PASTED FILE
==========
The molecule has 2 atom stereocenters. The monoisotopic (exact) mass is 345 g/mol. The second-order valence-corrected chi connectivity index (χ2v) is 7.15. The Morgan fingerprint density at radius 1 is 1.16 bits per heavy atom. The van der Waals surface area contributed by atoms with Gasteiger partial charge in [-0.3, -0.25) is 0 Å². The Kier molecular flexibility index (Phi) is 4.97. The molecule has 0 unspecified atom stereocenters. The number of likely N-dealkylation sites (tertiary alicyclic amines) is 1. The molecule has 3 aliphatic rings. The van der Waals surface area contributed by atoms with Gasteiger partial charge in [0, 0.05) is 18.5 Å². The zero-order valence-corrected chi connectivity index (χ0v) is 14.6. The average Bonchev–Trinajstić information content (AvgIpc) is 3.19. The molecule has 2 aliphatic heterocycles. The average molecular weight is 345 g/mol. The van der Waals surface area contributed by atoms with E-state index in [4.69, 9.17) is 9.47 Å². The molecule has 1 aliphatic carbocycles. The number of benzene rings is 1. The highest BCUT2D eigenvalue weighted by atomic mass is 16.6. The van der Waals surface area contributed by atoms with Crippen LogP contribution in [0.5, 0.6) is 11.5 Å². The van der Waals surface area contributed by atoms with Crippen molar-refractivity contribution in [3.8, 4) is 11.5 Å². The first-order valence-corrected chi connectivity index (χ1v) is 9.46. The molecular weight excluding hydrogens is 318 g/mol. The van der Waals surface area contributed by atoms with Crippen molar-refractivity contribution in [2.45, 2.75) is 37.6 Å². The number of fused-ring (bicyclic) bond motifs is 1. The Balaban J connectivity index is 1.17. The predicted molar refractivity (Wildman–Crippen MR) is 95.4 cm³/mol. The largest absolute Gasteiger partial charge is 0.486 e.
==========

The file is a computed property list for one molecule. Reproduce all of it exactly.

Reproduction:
The molecule has 2 atom stereocenters. The monoisotopic (exact) mass is 345 g/mol. The second-order valence-corrected chi connectivity index (χ2v) is 7.15. The Morgan fingerprint density at radius 1 is 1.16 bits per heavy atom. The van der Waals surface area contributed by atoms with Gasteiger partial charge in [-0.3, -0.25) is 0 Å². The Kier molecular flexibility index (Phi) is 4.97. The molecule has 0 unspecified atom stereocenters. The number of likely N-dealkylation sites (tertiary alicyclic amines) is 1. The molecule has 3 aliphatic rings. The van der Waals surface area contributed by atoms with Gasteiger partial charge in [0, 0.05) is 18.5 Å². The zero-order valence-corrected chi connectivity index (χ0v) is 14.6. The average Bonchev–Trinajstić information content (AvgIpc) is 3.19. The molecule has 2 aliphatic heterocycles. The average molecular weight is 345 g/mol. The van der Waals surface area contributed by atoms with E-state index in [4.69, 9.17) is 9.47 Å². The molecule has 1 aliphatic carbocycles. The number of benzene rings is 1. The highest BCUT2D eigenvalue weighted by atomic mass is 16.6. The van der Waals surface area contributed by atoms with Crippen LogP contribution in [0.5, 0.6) is 11.5 Å². The van der Waals surface area contributed by atoms with Crippen molar-refractivity contribution in [3.8, 4) is 11.5 Å². The first-order valence-corrected chi connectivity index (χ1v) is 9.46. The molecular weight excluding hydrogens is 318 g/mol. The van der Waals surface area contributed by atoms with Crippen molar-refractivity contribution in [2.45, 2.75) is 37.6 Å². The number of fused-ring (bicyclic) bond motifs is 1. The Balaban J connectivity index is 1.17. The predicted molar refractivity (Wildman–Crippen MR) is 95.4 cm³/mol. The largest absolute Gasteiger partial charge is 0.486 e.